Google launches ebook service

By Derek Sooman on August 30, 2006, 8:27 AM
Continuing to further expand their services, Google have launched a service that lets people download and print copies of certain books. For some titles, this is completely free of charge. The new "Google Book Search" includes a vast number of titles, some of the world's most well-known books that are out of copyright chief among them. The service has been made possible thanks to collaboration between Google and many University libraries such as those of Harvard and Oxford. The ultimate aim is to digitise major classics.

Google Book Search does not, however, allow users to download any books under copyright. However, if the publisher or author has given Google Book Search permission through its Partner Program, it is possible to view a preview containing a subset of the full content. Basic bibliographic information is available for many titles that are not yet a part of the Program.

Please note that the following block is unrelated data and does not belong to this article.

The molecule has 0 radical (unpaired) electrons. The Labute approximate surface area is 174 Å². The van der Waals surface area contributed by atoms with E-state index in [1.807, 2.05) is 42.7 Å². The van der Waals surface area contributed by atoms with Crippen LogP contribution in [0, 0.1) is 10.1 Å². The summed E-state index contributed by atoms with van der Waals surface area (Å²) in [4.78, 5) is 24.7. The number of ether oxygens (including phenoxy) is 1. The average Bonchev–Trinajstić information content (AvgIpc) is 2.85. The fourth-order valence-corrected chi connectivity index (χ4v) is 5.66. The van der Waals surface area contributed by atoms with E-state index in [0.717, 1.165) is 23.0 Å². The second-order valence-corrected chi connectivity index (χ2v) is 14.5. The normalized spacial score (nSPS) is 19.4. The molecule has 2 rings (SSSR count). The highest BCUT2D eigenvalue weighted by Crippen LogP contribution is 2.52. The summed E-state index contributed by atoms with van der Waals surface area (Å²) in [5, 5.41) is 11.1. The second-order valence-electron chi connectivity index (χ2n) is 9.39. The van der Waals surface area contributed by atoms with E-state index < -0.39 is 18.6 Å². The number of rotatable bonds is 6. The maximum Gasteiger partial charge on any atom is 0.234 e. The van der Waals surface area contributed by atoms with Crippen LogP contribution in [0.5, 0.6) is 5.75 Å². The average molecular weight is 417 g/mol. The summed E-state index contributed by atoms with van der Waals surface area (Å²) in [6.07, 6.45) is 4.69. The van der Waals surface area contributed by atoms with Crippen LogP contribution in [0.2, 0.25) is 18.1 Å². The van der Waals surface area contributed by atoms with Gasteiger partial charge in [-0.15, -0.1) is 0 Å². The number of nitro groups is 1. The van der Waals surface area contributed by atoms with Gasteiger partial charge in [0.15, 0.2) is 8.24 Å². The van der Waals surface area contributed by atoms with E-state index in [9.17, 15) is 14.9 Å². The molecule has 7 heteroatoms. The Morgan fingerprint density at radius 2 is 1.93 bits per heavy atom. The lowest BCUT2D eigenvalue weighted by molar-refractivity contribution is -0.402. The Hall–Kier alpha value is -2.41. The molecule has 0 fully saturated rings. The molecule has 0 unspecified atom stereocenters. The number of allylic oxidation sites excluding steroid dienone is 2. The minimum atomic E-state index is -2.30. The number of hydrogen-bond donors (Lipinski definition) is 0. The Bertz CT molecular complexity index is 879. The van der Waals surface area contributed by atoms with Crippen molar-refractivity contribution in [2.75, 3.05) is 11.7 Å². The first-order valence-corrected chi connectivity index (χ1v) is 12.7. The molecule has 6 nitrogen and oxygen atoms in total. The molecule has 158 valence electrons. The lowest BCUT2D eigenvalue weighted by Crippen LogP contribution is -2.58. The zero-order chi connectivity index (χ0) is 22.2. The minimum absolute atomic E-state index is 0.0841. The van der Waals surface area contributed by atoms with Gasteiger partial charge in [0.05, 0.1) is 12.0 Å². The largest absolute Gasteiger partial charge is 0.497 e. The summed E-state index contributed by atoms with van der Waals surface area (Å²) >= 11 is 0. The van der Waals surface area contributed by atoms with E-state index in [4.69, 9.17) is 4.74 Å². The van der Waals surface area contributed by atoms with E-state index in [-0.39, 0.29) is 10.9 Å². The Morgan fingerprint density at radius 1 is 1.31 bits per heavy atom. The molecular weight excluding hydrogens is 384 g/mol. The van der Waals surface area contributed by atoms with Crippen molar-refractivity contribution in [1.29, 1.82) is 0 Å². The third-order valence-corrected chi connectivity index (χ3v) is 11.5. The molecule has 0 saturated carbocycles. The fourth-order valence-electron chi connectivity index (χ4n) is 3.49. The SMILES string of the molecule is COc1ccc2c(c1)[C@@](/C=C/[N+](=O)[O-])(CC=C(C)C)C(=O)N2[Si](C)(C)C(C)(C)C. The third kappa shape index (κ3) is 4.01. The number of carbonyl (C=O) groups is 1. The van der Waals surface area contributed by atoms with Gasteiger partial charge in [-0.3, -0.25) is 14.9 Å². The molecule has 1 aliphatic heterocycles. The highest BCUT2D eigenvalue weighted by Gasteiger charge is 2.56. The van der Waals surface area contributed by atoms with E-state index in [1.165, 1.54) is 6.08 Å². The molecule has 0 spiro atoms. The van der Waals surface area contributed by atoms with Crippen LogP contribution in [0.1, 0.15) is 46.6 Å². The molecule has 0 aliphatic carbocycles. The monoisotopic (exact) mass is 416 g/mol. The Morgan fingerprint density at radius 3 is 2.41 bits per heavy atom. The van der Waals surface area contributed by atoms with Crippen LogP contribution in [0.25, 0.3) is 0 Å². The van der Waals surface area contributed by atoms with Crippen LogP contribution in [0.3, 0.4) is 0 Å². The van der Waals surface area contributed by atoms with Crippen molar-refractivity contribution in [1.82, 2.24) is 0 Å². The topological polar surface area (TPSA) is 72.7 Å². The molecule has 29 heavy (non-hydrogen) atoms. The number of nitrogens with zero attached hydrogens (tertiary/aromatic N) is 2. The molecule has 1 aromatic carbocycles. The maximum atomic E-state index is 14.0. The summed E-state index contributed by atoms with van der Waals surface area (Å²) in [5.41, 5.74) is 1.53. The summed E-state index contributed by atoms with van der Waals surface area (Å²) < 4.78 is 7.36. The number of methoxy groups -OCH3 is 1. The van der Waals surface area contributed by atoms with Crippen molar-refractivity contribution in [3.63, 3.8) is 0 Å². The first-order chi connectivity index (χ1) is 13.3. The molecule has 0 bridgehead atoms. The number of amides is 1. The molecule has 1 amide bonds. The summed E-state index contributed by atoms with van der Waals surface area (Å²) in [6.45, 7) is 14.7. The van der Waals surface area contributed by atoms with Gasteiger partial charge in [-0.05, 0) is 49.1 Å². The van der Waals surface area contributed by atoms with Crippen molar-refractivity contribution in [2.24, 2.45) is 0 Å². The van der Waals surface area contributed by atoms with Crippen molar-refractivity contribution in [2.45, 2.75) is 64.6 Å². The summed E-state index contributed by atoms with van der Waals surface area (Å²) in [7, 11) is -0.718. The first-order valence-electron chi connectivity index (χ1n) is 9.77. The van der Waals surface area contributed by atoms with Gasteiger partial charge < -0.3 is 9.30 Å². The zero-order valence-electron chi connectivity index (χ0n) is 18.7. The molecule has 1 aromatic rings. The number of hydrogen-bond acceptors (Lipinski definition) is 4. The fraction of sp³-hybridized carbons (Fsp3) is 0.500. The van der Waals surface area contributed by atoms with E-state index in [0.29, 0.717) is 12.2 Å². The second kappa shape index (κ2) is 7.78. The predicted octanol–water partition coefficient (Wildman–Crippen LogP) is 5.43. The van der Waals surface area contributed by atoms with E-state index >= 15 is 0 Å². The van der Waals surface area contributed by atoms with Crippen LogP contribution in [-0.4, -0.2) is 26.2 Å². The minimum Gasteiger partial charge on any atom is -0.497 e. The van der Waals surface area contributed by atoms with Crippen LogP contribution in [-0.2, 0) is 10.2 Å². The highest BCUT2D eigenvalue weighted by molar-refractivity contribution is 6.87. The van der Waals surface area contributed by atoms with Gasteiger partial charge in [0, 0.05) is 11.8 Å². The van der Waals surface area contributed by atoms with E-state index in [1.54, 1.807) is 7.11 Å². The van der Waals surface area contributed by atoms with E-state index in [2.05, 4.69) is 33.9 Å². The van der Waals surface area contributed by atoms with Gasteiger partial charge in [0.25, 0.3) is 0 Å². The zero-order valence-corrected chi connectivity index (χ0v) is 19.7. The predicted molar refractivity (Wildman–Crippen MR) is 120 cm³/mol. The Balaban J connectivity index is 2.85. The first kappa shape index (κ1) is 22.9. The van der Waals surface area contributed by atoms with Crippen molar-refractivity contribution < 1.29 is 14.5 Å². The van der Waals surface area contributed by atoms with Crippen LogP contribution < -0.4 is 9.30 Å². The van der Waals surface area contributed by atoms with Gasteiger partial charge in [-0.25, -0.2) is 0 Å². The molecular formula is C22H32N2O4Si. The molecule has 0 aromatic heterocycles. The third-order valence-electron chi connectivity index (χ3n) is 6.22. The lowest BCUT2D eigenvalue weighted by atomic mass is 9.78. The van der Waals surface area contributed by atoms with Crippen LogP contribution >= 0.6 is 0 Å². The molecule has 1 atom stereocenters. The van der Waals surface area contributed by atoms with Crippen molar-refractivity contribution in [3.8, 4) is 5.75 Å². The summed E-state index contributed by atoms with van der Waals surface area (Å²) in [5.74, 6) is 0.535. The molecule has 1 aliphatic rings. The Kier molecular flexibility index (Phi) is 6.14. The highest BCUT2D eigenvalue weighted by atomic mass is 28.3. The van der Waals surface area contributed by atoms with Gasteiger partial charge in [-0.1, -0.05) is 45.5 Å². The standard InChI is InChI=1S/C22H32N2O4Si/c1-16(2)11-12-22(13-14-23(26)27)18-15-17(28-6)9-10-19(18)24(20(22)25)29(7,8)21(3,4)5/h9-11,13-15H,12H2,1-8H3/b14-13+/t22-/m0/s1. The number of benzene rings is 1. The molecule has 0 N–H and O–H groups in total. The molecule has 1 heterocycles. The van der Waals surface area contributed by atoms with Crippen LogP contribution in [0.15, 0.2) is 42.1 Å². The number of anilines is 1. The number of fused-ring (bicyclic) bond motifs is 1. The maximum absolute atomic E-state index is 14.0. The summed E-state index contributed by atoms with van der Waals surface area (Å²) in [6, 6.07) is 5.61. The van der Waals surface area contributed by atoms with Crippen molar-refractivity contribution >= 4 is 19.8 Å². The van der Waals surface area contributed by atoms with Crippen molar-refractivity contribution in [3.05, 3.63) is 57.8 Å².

"Since people can search the full text of these books, they can find previously buried information about historical events or people, places of interest and matters cultural or scientific.

"What has been tucked away in large research library collections and available only to a few, can now be discovered and read by people everywhere," said Sid Verba, Director of the Harvard University Library which is a partner in the Google Books Library Project.

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